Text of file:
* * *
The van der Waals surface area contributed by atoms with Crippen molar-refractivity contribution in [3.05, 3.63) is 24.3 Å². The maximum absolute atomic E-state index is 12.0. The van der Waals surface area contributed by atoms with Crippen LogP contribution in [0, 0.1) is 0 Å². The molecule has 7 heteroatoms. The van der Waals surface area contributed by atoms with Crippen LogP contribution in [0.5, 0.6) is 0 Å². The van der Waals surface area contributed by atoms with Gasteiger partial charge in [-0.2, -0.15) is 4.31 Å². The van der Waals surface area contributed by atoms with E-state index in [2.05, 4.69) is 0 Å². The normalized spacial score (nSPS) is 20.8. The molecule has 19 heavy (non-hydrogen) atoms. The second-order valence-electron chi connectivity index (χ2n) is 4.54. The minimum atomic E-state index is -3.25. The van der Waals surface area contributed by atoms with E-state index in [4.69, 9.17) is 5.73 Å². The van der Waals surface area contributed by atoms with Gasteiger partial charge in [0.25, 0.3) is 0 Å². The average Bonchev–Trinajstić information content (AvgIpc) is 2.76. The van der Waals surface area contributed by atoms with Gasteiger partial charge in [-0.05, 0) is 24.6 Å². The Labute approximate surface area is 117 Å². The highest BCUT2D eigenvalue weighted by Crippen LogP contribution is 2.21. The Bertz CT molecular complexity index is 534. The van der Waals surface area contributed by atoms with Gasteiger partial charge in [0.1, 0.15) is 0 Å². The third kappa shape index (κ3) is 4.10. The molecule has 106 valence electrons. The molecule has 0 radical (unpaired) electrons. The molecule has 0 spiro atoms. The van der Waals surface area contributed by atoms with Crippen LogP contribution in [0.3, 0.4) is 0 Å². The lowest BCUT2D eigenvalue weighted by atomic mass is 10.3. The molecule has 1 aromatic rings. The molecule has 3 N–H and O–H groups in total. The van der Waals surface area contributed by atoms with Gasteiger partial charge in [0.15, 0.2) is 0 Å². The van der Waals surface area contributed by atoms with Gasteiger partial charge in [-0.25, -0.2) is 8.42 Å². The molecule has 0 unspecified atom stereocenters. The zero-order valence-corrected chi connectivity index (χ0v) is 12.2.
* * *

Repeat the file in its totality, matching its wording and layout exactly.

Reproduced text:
The van der Waals surface area contributed by atoms with Crippen molar-refractivity contribution in [3.05, 3.63) is 24.3 Å². The maximum absolute atomic E-state index is 12.0. The van der Waals surface area contributed by atoms with Crippen LogP contribution in [0, 0.1) is 0 Å². The molecule has 7 heteroatoms. The van der Waals surface area contributed by atoms with Crippen LogP contribution in [0.5, 0.6) is 0 Å². The van der Waals surface area contributed by atoms with Gasteiger partial charge in [-0.2, -0.15) is 4.31 Å². The van der Waals surface area contributed by atoms with E-state index in [2.05, 4.69) is 0 Å². The normalized spacial score (nSPS) is 20.8. The molecule has 19 heavy (non-hydrogen) atoms. The second-order valence-electron chi connectivity index (χ2n) is 4.54. The minimum atomic E-state index is -3.25. The van der Waals surface area contributed by atoms with E-state index in [4.69, 9.17) is 5.73 Å². The van der Waals surface area contributed by atoms with Gasteiger partial charge in [0.25, 0.3) is 0 Å². The average Bonchev–Trinajstić information content (AvgIpc) is 2.76. The van der Waals surface area contributed by atoms with Gasteiger partial charge in [-0.05, 0) is 24.6 Å². The Labute approximate surface area is 117 Å². The highest BCUT2D eigenvalue weighted by Crippen LogP contribution is 2.21. The Bertz CT molecular complexity index is 534. The van der Waals surface area contributed by atoms with Gasteiger partial charge in [0.1, 0.15) is 0 Å². The third kappa shape index (κ3) is 4.10. The molecule has 106 valence electrons. The molecule has 0 radical (unpaired) electrons. The molecule has 0 spiro atoms. The van der Waals surface area contributed by atoms with Crippen LogP contribution in [0.3, 0.4) is 0 Å². The lowest BCUT2D eigenvalue weighted by atomic mass is 10.3. The molecule has 1 aromatic rings. The molecule has 3 N–H and O–H groups in total. The van der Waals surface area contributed by atoms with Gasteiger partial charge in [0.15, 0.2) is 0 Å². The van der Waals surface area contributed by atoms with Gasteiger partial charge in [-0.25, -0.2) is 8.42 Å². The molecule has 0 unspecified atom stereocenters. The zero-order valence-corrected chi connectivity index (χ0v) is 12.2.